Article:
“What happened is that the proponents of the dredging … basically try to pretend they missed … when they do the survey of the area, they try to pretend there was virtually no live maerl there, that there was so little that it could effectively be ignored. Well, that was completely untrue. …I actually got hold of their survey reports and raw data and was able to show that … this was a misrepresentation. They basically spun their own science. … I’ve done a lot of diving in that area and I know, I’ve seen the sea bed there. I know there’s lots of live maerl down there. And … I took some video … it wasn’t formal survey work, but I took some underwater video and I sent the co-ordinates to the [regulatory body] and said, ‘… you’re being had here, you’re being misled’.” (Scientific campaigner)

“[the port authority] went into a meeting, and [the regulatory body] were talking about the live maerl bed immediately outside the docks. And [the port authority] played them one of the videos to show that actually this alleged live maerl bed was in fact dead. So again, even [the regulatory body] are being given misleading information. … What a lot of previous work used by the activists [has] done, is they’ve used diver surveys, and wherever a diver finds a piece of maerl that’s still pink, they clock that as a live maerl bed, even if it’s washed off and might be a kilometre away. Technically, it’s not yet dead, but it’s not a viable piece of maerl. It is going to die. It’s no longer in a place it can live. So what the activists have is … a lot of areas plotted as live maerl which actually, technically, you could argue, it’s not yet dead but it’s not actually a thriving, viable maerl colony.” (Technical advisor)

Discussion and Conclusions

Our research revealed a landscape of considerable complexity, where technologically-mediated knowledge production and interpretation were intrinsically bound up with the political, so that the use of evidence-producing devices was simultaneously effectual and problematic in managing the course of conflicts.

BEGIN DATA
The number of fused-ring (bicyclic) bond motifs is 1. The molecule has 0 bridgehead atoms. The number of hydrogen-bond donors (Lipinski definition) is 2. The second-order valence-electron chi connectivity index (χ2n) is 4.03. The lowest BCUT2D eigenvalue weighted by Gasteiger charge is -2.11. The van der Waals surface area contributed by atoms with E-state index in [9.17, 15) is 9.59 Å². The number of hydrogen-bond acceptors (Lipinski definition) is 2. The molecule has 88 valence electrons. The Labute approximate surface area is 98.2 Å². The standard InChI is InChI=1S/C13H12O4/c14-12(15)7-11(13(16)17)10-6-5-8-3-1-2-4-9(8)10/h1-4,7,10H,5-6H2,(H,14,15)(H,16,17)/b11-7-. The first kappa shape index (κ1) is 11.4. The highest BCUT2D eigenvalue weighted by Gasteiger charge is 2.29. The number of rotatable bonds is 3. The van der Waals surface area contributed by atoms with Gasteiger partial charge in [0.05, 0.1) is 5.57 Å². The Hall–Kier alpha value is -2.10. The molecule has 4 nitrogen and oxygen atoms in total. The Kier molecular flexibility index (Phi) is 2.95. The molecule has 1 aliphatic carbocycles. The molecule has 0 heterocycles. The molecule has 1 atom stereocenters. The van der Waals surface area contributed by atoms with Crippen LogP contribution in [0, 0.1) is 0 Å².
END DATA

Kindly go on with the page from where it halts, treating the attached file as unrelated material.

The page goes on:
In one sense, visual technological devices played a persuasive communicative role in the push for the policy outcome of banning scallop dredging. These technologies were regarded by local activists and environmental organisations as having produced key evidence that stimulated action from what they felt were non-responsive regulatory bodies. In some instances, therefore, our findings showed that visual technologies can have mobilising effects when employed by members of the public pursuing environmental justice (Cohen and Ottinger 2011), highlighting the strategic potential of technological devices to motivate ‘political will’ and draw wider attention to otherwise localised environmental conflicts. This potential is particularly salient given that the technologies we focussed on in the scallop dredging case (digital still cameras and video cameras) are not particularly exclusionary in terms of affordability (at least within the context of our research site), and have indeed become increasingly accessible to the general public in recent years. However, it is important to underscore that the use of these devices in our study did not stand alone in facilitating ‘environmental democracy’ (Jasanoff 1996), but was part of a multi-pronged approach including in-depth understanding of legislation, working alliances with established groups, and reference to recognised scientific data. At a broader level, this implies the need for members of the public to be informed of institutional and legal processes in environmental disputes, and to be given open access to scientific data, or at least to be part of larger networks that provide integral support in order for their technologically-aided protest actions to be effectual.

In another sense, it was clear that the technologies were utilised to provide technical information (e.g., about the baseline conditions of maerl) that would serve as evidence for legally-required assessments. Here, therefore, technologies such as sonar, GPS, and RTK devices were deployed by some actors to produce precise, accurate, and valuable data under challenging marine conditions, and were thus an important means of addressing the ‘evidence trap’ situation documented by Cook et al. (2013), where lack of evidence of impact is perceived as evidence that there is no impact.

However, it also emerged that these techno-scientific procedures were entrenched in the political. Most prominently, technologies were used by some actors as a means of producing evidence to counter ‘emotional’ arguments. Interestingly, in our case studies, the traditional oppositions between scientific and lay knowledge did not occur: All of our interviewees, independent of their current occupation, highlighted their educational backgrounds in natural science disciplines and aligned on the need for scientific data and evidence. This did not, however, result in consensus over who or what was rational, balanced, and reasonable rather than emotional. This aspect of our findings brings to the fore a lesser examined aspect of environmental conservation conflicts, raising questions of why emotions are considered a liability when negotiating conservation and how the devaluing of emotions is employed as a strategy in undermining competing claims (Milton 2002).